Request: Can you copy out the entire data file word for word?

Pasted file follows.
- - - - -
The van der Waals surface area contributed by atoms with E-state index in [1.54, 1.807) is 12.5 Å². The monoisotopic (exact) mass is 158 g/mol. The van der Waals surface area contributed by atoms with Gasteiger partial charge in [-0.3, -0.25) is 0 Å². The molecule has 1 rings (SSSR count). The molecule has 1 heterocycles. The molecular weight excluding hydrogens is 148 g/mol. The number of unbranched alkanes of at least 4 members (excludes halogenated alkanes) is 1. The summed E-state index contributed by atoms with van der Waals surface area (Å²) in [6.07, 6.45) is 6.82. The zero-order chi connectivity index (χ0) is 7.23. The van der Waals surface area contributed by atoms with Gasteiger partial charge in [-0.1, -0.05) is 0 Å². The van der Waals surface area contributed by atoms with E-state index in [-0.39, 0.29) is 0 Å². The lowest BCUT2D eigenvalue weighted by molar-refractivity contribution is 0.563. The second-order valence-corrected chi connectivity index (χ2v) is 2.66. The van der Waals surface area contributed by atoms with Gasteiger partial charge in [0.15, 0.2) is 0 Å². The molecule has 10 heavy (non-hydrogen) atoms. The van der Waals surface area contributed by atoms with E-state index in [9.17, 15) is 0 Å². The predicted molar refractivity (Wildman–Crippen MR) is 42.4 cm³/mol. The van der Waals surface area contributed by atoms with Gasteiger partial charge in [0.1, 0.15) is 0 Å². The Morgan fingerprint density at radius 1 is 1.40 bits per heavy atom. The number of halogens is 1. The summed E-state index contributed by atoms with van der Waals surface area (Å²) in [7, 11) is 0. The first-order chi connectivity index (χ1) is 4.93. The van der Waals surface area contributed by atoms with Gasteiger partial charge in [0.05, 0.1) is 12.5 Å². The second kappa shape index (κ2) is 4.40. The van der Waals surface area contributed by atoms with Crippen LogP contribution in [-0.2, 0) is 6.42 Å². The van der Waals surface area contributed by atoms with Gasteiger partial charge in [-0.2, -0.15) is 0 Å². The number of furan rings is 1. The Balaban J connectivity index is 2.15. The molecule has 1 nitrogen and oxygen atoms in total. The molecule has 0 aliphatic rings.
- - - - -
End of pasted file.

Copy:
The van der Waals surface area contributed by atoms with E-state index in [1.54, 1.807) is 12.5 Å². The monoisotopic (exact) mass is 158 g/mol. The van der Waals surface area contributed by atoms with Gasteiger partial charge in [-0.3, -0.25) is 0 Å². The molecule has 1 rings (SSSR count). The molecule has 1 heterocycles. The molecular weight excluding hydrogens is 148 g/mol. The number of unbranched alkanes of at least 4 members (excludes halogenated alkanes) is 1. The summed E-state index contributed by atoms with van der Waals surface area (Å²) in [6.07, 6.45) is 6.82. The zero-order chi connectivity index (χ0) is 7.23. The van der Waals surface area contributed by atoms with Gasteiger partial charge in [-0.1, -0.05) is 0 Å². The van der Waals surface area contributed by atoms with E-state index in [-0.39, 0.29) is 0 Å². The lowest BCUT2D eigenvalue weighted by molar-refractivity contribution is 0.563. The second-order valence-corrected chi connectivity index (χ2v) is 2.66. The van der Waals surface area contributed by atoms with Gasteiger partial charge in [0.15, 0.2) is 0 Å². The molecule has 10 heavy (non-hydrogen) atoms. The van der Waals surface area contributed by atoms with E-state index in [9.17, 15) is 0 Å². The predicted molar refractivity (Wildman–Crippen MR) is 42.4 cm³/mol. The van der Waals surface area contributed by atoms with Gasteiger partial charge in [0.1, 0.15) is 0 Å². The Morgan fingerprint density at radius 1 is 1.40 bits per heavy atom. The number of halogens is 1. The summed E-state index contributed by atoms with van der Waals surface area (Å²) in [7, 11) is 0. The first-order chi connectivity index (χ1) is 4.93. The van der Waals surface area contributed by atoms with Gasteiger partial charge in [0.05, 0.1) is 12.5 Å². The second kappa shape index (κ2) is 4.40. The van der Waals surface area contributed by atoms with Crippen LogP contribution in [-0.2, 0) is 6.42 Å². The van der Waals surface area contributed by atoms with Gasteiger partial charge in [-0.2, -0.15) is 0 Å². The number of furan rings is 1. The Balaban J connectivity index is 2.15. The molecule has 1 nitrogen and oxygen atoms in total. The molecule has 0 aliphatic rings.